> > Read what I said - how would you make a PREFERRED EMBEDDED (that
> > means a <STYLE> element) style sheet.
> Just give it a title. ("name the style sheet with the title
> attribute") The real question is how to make the style element an
> alternate stylesheet, and not a preferred one. The answer is, include
> it after any other link or style elements with titles (since it has no
> 'rel' attribute).
> > <STYLE> would be a default (persistent) sheet.
> > <STYLE TITLE="foo"> would, in this proposal, be an alternate, but
> > not preferred, therefore not automatically loaded.
> No, it would be preferred if it came before any other preferred
> stylesheets. Just like a <LINK> stylesheet with a TITLE attribute but
> no "alternate" in the REL attribute.
> >> If we indeed assume that the <style> element is like a <link> with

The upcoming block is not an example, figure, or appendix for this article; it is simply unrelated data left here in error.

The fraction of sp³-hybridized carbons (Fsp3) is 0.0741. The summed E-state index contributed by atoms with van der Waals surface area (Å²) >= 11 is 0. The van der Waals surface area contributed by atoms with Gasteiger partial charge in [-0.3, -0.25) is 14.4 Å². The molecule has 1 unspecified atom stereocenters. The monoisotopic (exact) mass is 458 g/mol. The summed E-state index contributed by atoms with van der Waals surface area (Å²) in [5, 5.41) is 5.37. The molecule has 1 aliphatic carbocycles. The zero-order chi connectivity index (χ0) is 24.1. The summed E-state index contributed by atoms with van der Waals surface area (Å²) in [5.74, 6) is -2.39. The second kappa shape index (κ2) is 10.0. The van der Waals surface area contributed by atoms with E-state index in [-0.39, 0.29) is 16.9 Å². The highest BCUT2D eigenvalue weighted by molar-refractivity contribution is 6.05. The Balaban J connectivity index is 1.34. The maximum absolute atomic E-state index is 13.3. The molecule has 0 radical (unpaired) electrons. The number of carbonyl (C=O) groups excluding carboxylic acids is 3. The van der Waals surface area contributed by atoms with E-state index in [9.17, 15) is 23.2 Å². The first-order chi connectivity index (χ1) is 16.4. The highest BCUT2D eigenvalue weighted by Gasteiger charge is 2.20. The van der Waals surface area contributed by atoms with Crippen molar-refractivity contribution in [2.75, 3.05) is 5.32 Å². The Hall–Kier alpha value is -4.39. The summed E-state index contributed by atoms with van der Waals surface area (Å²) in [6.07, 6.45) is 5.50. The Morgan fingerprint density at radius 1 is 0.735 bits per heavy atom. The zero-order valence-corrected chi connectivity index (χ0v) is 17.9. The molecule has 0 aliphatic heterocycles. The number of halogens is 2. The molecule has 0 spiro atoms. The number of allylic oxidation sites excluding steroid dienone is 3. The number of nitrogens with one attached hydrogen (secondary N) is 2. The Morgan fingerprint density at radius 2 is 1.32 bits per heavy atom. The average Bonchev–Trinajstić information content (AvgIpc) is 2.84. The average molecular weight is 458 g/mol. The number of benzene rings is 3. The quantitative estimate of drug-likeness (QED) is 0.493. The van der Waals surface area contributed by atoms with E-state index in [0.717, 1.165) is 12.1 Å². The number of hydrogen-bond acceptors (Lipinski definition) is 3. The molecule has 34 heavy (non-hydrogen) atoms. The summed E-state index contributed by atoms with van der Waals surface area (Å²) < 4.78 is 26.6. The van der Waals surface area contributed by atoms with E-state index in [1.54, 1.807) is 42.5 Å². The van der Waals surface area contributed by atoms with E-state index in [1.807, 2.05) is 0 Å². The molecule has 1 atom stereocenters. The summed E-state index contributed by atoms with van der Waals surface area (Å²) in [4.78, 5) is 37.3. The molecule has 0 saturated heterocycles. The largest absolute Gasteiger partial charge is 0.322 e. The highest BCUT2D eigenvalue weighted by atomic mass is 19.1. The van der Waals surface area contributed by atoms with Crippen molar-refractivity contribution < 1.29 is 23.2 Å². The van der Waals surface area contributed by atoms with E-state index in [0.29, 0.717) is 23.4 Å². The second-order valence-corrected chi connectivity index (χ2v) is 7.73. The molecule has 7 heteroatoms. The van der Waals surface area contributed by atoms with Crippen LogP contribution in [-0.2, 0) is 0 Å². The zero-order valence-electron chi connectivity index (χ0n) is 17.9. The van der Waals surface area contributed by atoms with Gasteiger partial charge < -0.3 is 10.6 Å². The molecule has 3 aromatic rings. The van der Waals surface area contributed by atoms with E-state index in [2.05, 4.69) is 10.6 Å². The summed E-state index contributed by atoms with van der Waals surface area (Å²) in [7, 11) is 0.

> >> a REL of "stylesheet", then from the above rules the behaviour I
> >> described is exactly what should happen!
> > That's true; however, that wouldn't be your original proposal, would
> > it?
> If, so, my apologies. I intended to propose behaviour whereby the
> 'title' attribute of STYLE elements is treated _identically_ to the
> 'title' attribute of LINK elements, and that all STYLE elements are
> assumed to be "rel=stylesheet".
> > You would not be specifying multiple alternate style sheets, you
> > would be specifying multiple preferred style sheets - and you'd have
> > no way of including a SINGLE alternate style sheet that was not
> > automatically loaded.
> A preferred stylesheet with a different name than a
> previously-specified preferred stylesheet should be treated as an
> alternate stylesheet per the HTML4 specification. I am not proposing
> any change to this part of the specs.
> --
> Ian Hickson
> "So far, people have shown a reasonable amount of sense in evaluating
> souls (whether they are properly priced)."
>   -- Nick Gibbins; Author of http://totl.net/Soul/, 1999-10-05

Received on Thursday, 11 November 1999 15:59:21 UTC